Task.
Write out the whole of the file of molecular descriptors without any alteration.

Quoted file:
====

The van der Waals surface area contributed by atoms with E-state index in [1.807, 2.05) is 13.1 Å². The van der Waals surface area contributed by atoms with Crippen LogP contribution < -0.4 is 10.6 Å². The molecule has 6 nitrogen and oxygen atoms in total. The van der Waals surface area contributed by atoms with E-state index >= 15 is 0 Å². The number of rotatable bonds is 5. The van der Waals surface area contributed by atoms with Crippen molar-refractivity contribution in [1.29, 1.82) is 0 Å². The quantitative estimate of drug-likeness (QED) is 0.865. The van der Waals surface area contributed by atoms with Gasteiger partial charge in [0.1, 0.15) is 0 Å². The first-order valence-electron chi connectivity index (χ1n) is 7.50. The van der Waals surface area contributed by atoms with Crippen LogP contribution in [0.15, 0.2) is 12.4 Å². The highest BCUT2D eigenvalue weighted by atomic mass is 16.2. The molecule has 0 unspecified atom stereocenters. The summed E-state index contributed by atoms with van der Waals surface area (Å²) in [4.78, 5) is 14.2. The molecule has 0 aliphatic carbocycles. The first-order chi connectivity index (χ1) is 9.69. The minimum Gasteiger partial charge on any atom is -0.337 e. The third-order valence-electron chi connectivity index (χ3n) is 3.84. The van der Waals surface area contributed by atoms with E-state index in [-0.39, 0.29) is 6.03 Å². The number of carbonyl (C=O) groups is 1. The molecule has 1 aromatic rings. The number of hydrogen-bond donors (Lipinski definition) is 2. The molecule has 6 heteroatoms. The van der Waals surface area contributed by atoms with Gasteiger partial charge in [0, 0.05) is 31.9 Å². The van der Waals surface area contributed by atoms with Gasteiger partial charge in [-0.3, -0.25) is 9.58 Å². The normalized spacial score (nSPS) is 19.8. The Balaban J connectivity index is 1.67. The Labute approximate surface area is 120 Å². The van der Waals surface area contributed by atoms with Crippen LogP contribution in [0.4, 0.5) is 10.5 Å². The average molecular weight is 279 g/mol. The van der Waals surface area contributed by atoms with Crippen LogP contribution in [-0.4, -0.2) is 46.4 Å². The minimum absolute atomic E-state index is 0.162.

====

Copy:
The van der Waals surface area contributed by atoms with E-state index in [1.807, 2.05) is 13.1 Å². The van der Waals surface area contributed by atoms with Crippen LogP contribution < -0.4 is 10.6 Å². The molecule has 6 nitrogen and oxygen atoms in total. The van der Waals surface area contributed by atoms with E-state index >= 15 is 0 Å². The number of rotatable bonds is 5. The van der Waals surface area contributed by atoms with Crippen molar-refractivity contribution in [1.29, 1.82) is 0 Å². The quantitative estimate of drug-likeness (QED) is 0.865. The van der Waals surface area contributed by atoms with Gasteiger partial charge in [0.1, 0.15) is 0 Å². The first-order valence-electron chi connectivity index (χ1n) is 7.50. The van der Waals surface area contributed by atoms with Crippen LogP contribution in [0.15, 0.2) is 12.4 Å². The highest BCUT2D eigenvalue weighted by atomic mass is 16.2. The molecule has 0 unspecified atom stereocenters. The summed E-state index contributed by atoms with van der Waals surface area (Å²) in [4.78, 5) is 14.2. The molecule has 0 aliphatic carbocycles. The first-order chi connectivity index (χ1) is 9.69. The minimum Gasteiger partial charge on any atom is -0.337 e. The third-order valence-electron chi connectivity index (χ3n) is 3.84. The van der Waals surface area contributed by atoms with E-state index in [-0.39, 0.29) is 6.03 Å². The number of carbonyl (C=O) groups is 1. The molecule has 1 aromatic rings. The number of hydrogen-bond donors (Lipinski definition) is 2. The molecule has 6 heteroatoms. The van der Waals surface area contributed by atoms with Gasteiger partial charge in [0, 0.05) is 31.9 Å². The van der Waals surface area contributed by atoms with Gasteiger partial charge in [-0.3, -0.25) is 9.58 Å². The normalized spacial score (nSPS) is 19.8. The Balaban J connectivity index is 1.67. The Labute approximate surface area is 120 Å². The van der Waals surface area contributed by atoms with Crippen LogP contribution in [0.4, 0.5) is 10.5 Å². The average molecular weight is 279 g/mol. The van der Waals surface area contributed by atoms with Crippen LogP contribution in [-0.4, -0.2) is 46.4 Å². The minimum absolute atomic E-state index is 0.162.